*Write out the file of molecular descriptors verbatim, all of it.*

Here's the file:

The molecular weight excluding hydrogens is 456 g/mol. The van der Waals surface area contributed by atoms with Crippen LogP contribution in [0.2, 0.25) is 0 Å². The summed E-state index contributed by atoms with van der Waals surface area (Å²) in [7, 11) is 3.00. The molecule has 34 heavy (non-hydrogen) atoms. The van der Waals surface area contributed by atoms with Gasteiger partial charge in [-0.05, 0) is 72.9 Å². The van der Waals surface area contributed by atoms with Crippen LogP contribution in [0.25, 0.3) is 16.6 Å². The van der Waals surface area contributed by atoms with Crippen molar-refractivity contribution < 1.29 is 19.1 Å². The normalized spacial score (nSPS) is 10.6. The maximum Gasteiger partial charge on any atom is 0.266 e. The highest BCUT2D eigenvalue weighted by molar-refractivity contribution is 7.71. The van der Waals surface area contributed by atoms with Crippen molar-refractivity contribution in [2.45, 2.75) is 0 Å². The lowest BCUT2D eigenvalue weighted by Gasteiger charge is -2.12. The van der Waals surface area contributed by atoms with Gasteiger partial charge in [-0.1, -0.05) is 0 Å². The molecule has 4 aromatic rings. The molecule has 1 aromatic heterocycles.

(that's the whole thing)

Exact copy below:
The molecular weight excluding hydrogens is 456 g/mol. The van der Waals surface area contributed by atoms with Crippen LogP contribution in [0.2, 0.25) is 0 Å². The summed E-state index contributed by atoms with van der Waals surface area (Å²) in [7, 11) is 3.00. The molecule has 34 heavy (non-hydrogen) atoms. The van der Waals surface area contributed by atoms with Gasteiger partial charge in [-0.05, 0) is 72.9 Å². The van der Waals surface area contributed by atoms with Crippen LogP contribution in [0.25, 0.3) is 16.6 Å². The van der Waals surface area contributed by atoms with Crippen molar-refractivity contribution < 1.29 is 19.1 Å². The normalized spacial score (nSPS) is 10.6. The maximum Gasteiger partial charge on any atom is 0.266 e. The highest BCUT2D eigenvalue weighted by molar-refractivity contribution is 7.71. The van der Waals surface area contributed by atoms with Crippen molar-refractivity contribution in [2.45, 2.75) is 0 Å². The lowest BCUT2D eigenvalue weighted by Gasteiger charge is -2.12. The van der Waals surface area contributed by atoms with Gasteiger partial charge in [-0.1, -0.05) is 0 Å². The molecule has 4 aromatic rings. The molecule has 1 aromatic heterocycles.